TSYS01 Temperature sensor board available

ELL-i is happy to announce another product to be sold through Elecrow’s webshop: TSYS01 temperature sensor board. The sensor itself is one of the most accurate temperature sensors we know of, it can reach absolute accuracy of 0.1 C in range of -5 … 50 C and it has resolution of 0.01C. 14587888880

The full operating range of sensor is -40 … 125 C. The pins are brought out in breadboard compatible manner, and both I2C and SPI communication are supported.

More detailed description, schematic and Arduino code  can be found at our github repository.

RasPoE boards available from Elecrow’s webshop

After long wait, the first production batch of RasPoE boards is now available. Elecrow has a long expertise in bringing ideas to market, and they will produce the boards as well as arrange the shipping worldwide. For those of you who need to hear no more, Here is the link. There is a a limited number of boards available, enough to fulfill the orders in our kickstarter campaign as well as some extras. Get yours today!

You can find out more about RasPoE in our Product page. RasPoE is open source, if you’re interested in design files you can check them out (no pun intended) at out github repository.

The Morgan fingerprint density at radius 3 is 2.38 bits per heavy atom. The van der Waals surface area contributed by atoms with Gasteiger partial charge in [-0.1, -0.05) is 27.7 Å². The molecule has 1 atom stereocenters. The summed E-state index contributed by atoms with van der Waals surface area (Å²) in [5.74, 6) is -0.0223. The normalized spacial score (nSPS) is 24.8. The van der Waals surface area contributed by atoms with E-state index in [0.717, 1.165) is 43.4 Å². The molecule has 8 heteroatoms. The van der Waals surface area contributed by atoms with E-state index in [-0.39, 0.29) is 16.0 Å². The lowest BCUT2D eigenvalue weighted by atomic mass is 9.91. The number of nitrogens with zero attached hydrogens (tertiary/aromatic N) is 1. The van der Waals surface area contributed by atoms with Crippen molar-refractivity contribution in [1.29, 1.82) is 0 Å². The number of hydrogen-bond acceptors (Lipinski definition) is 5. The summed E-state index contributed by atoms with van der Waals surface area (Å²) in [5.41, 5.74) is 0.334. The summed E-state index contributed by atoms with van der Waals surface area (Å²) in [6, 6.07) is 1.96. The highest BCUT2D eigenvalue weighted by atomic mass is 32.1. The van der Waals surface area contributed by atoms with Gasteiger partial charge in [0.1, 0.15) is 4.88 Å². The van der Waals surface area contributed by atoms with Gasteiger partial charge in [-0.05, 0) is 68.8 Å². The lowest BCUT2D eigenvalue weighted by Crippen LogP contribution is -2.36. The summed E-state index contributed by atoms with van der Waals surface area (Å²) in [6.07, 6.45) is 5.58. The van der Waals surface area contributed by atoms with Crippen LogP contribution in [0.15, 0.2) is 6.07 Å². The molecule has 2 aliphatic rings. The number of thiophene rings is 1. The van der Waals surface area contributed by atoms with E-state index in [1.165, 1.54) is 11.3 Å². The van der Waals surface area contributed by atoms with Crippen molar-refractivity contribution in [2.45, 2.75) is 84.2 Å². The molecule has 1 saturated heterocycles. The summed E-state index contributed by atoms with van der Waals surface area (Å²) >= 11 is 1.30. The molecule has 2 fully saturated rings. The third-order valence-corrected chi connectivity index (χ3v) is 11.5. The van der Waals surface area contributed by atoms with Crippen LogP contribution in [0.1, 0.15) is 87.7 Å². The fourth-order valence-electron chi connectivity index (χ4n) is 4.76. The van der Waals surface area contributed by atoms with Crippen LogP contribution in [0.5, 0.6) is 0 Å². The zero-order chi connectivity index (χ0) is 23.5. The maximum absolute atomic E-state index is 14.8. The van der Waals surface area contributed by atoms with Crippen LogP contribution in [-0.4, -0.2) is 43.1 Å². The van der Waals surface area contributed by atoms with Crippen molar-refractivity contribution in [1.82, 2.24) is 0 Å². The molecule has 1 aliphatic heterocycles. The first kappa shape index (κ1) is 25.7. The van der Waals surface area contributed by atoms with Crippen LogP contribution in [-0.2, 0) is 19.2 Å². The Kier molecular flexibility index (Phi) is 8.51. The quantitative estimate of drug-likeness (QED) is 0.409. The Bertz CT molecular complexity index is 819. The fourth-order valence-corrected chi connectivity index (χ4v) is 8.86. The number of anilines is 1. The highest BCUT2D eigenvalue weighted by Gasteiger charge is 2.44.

We are happy to announce our co-operation with Elecrow. For a long time, they have provided us with prototype PCBs and various bits and parts for many projects. Now our customers can benefit from their large inventory of parts and experience in worldwide logistics.

Hackerspace Summit Finland 15 ½ aftermath

There was an event known as Hackerspace Summit Finland hosted at Helsinki Hacklab last weekend. Makers and hackers from all over Finland came to see how Helsinki is doing and exchanged some ideas. There was a friendly robot race, sauna, short presentations about various subjects and so on.

ELL-i presented briefly the RasPoE, Power over Ethernet board for Raspberry Pi. Our campaign is still running, and we were happy to fuel the imagination of people attending. We also received a lot of nice ideas for products which we might design after our current campaign is finished. ELL-i was also happy to provide some food for the attendees, as one person put it: whenever there is an event with Eero cooking, you should attend it.




Raspberry Pi PoE shield now in IndieGoGo!